*[[Coagulopathy (Main)]]


==Source ==
==References==
Tintinalli
<references/>
 
[[Category:Heme/Onc]]
[[Category:Heme/Onc]]

Latest revision as of 00:24, 1 October 2019

Background

  • Abbreviation = DIC
  • Widespread and inappropriate activation of the coagulation and fibrinolytic systems
    • Exposure of blood to procoagulants such as tissue factor and cancer procoagulant
    • Formation of fibrin within the circulation
    • Fibrinolysis
    • Depletion of clotting factors
    • End-organ damage
  • Chronic DIC occurs when hepatic/bone marrow production balances coag factor consumption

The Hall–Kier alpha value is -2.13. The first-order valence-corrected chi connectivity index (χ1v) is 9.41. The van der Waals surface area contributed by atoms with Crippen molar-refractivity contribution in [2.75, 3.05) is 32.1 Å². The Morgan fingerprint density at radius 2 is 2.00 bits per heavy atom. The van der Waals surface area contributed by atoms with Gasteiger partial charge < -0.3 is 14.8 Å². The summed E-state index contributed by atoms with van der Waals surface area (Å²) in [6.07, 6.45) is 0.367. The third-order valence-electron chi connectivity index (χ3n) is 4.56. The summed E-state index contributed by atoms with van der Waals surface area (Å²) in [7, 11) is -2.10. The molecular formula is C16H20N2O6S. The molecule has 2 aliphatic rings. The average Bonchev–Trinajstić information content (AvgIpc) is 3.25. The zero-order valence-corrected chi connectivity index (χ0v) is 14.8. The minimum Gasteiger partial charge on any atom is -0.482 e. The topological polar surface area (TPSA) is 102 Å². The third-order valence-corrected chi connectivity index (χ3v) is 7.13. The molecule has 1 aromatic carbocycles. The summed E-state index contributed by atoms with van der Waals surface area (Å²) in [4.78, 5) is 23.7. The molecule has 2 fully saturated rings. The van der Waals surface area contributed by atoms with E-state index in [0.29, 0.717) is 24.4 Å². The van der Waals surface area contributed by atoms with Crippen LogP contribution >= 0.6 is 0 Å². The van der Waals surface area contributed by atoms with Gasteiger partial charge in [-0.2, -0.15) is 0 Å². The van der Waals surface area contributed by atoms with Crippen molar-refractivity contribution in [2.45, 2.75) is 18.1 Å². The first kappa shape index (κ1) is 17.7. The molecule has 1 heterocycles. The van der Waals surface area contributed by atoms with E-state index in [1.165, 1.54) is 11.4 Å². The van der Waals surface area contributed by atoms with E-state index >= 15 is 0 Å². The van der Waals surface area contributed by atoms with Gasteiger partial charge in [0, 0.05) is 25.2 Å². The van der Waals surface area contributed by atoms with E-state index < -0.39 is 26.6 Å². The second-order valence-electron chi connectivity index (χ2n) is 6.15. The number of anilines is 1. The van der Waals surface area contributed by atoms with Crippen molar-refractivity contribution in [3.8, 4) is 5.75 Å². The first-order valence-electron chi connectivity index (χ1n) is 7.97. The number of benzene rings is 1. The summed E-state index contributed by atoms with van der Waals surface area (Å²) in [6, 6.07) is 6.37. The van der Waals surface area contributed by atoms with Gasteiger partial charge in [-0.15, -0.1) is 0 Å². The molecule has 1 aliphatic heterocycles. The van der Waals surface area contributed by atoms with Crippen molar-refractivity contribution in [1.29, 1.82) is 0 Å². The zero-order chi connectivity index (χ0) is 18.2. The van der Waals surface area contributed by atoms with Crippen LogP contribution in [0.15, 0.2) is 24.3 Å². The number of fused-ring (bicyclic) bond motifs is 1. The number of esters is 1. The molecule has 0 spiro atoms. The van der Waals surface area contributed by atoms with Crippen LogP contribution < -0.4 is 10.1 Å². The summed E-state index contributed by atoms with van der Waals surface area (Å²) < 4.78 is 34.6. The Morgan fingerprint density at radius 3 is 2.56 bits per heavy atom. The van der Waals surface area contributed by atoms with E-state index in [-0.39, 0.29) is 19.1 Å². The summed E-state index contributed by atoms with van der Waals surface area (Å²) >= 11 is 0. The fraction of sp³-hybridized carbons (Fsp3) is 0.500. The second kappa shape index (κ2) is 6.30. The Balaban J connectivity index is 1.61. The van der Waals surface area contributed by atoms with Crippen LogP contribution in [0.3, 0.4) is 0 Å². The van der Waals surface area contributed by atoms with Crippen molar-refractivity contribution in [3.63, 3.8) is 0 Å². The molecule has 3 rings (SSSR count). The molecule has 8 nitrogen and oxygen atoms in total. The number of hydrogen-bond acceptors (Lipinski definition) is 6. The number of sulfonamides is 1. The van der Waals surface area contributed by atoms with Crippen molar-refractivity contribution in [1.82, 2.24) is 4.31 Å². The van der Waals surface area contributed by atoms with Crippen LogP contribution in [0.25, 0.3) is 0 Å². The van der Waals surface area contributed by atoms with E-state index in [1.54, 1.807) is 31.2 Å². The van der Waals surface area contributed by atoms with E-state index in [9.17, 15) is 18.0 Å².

Causes

Clinical Features

Bleeding or thrombosis can predominate (bleeding is more common ~65%)

Differential Diagnosis

Microangiopathic Hemolytic Anemia (MAHA)

Thrombocytopenia

Decreased production

Increased platelet destruction or use

Drug Induced

Comparison by Etiology

ITP TTP HUS HIT DIC
↓ PLT Yes Yes Yes Yes Yes
↑PT/INR No No No +/- Yes
MAHA No Yes Yes No Yes
↓ Fibrinogen No No No No Yes
Ok to give PLT Yes No No No Yes

Coagulopathy

Platelet Related

Factor Related

Vesiculobullous rashes

Febrile

Afebrile

Evaluation

Acute

  • Platelets[1]
    • Low (or dropping) in 98% of DIC patients
    • Sn, not Sp
    • Repeat platelets may be necessary if first level normal or if need to trend
  • PT and PTT
    • Prolonged
    • May be normal in as many as 50% of DIC patients[2]
    • Serial coagulation testing may be necessary
    • PT, not INR, is used for monitoring[3]
  • Fibrinogen
    • Low
    • <100 correlates with severe DIC
    • May be normal (acute phase reactant), up to 57% in DIC patients[4]
  • FDP